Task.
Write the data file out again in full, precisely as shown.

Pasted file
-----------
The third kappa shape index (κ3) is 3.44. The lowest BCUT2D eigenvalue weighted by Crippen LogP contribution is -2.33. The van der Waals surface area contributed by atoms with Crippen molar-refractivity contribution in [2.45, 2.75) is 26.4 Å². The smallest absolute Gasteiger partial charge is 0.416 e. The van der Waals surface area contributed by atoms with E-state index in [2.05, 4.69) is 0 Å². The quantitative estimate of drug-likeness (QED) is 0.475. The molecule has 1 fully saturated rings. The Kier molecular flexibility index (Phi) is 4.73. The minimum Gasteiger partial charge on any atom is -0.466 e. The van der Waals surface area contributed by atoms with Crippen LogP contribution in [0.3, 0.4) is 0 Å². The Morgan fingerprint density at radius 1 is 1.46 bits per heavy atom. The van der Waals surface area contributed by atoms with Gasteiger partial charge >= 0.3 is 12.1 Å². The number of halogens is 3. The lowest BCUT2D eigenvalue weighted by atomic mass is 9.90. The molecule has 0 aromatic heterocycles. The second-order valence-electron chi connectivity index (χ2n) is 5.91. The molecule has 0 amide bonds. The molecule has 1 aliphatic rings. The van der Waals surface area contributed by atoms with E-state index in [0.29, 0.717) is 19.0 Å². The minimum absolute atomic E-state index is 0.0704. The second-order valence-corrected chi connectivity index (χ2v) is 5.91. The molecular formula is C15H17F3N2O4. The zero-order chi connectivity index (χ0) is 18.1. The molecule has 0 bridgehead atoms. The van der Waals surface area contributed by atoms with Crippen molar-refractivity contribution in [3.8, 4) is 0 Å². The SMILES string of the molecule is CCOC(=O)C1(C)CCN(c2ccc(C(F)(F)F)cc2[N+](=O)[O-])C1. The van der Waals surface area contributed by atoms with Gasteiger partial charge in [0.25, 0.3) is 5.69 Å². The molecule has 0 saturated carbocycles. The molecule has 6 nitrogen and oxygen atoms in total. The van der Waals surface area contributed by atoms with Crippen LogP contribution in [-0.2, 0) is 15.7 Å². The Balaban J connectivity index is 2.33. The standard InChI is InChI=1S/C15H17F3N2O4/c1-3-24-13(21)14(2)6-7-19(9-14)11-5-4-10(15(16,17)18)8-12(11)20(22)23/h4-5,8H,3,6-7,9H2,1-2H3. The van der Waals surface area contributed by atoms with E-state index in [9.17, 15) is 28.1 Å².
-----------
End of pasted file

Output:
The third kappa shape index (κ3) is 3.44. The lowest BCUT2D eigenvalue weighted by Crippen LogP contribution is -2.33. The van der Waals surface area contributed by atoms with Crippen molar-refractivity contribution in [2.45, 2.75) is 26.4 Å². The smallest absolute Gasteiger partial charge is 0.416 e. The van der Waals surface area contributed by atoms with E-state index in [2.05, 4.69) is 0 Å². The quantitative estimate of drug-likeness (QED) is 0.475. The molecule has 1 fully saturated rings. The Kier molecular flexibility index (Phi) is 4.73. The minimum Gasteiger partial charge on any atom is -0.466 e. The van der Waals surface area contributed by atoms with Crippen LogP contribution in [0.3, 0.4) is 0 Å². The Morgan fingerprint density at radius 1 is 1.46 bits per heavy atom. The van der Waals surface area contributed by atoms with Gasteiger partial charge >= 0.3 is 12.1 Å². The number of halogens is 3. The lowest BCUT2D eigenvalue weighted by atomic mass is 9.90. The molecule has 0 aromatic heterocycles. The second-order valence-electron chi connectivity index (χ2n) is 5.91. The molecule has 0 amide bonds. The molecule has 1 aliphatic rings. The van der Waals surface area contributed by atoms with E-state index in [0.29, 0.717) is 19.0 Å². The minimum absolute atomic E-state index is 0.0704. The second-order valence-corrected chi connectivity index (χ2v) is 5.91. The molecular formula is C15H17F3N2O4. The zero-order chi connectivity index (χ0) is 18.1. The molecule has 0 bridgehead atoms. The van der Waals surface area contributed by atoms with Crippen molar-refractivity contribution in [3.8, 4) is 0 Å². The SMILES string of the molecule is CCOC(=O)C1(C)CCN(c2ccc(C(F)(F)F)cc2[N+](=O)[O-])C1. The van der Waals surface area contributed by atoms with Gasteiger partial charge in [0.25, 0.3) is 5.69 Å². The molecule has 0 saturated carbocycles. The molecule has 6 nitrogen and oxygen atoms in total. The van der Waals surface area contributed by atoms with Crippen LogP contribution in [-0.2, 0) is 15.7 Å². The Balaban J connectivity index is 2.33. The standard InChI is InChI=1S/C15H17F3N2O4/c1-3-24-13(21)14(2)6-7-19(9-14)11-5-4-10(15(16,17)18)8-12(11)20(22)23/h4-5,8H,3,6-7,9H2,1-2H3. The van der Waals surface area contributed by atoms with E-state index in [9.17, 15) is 28.1 Å².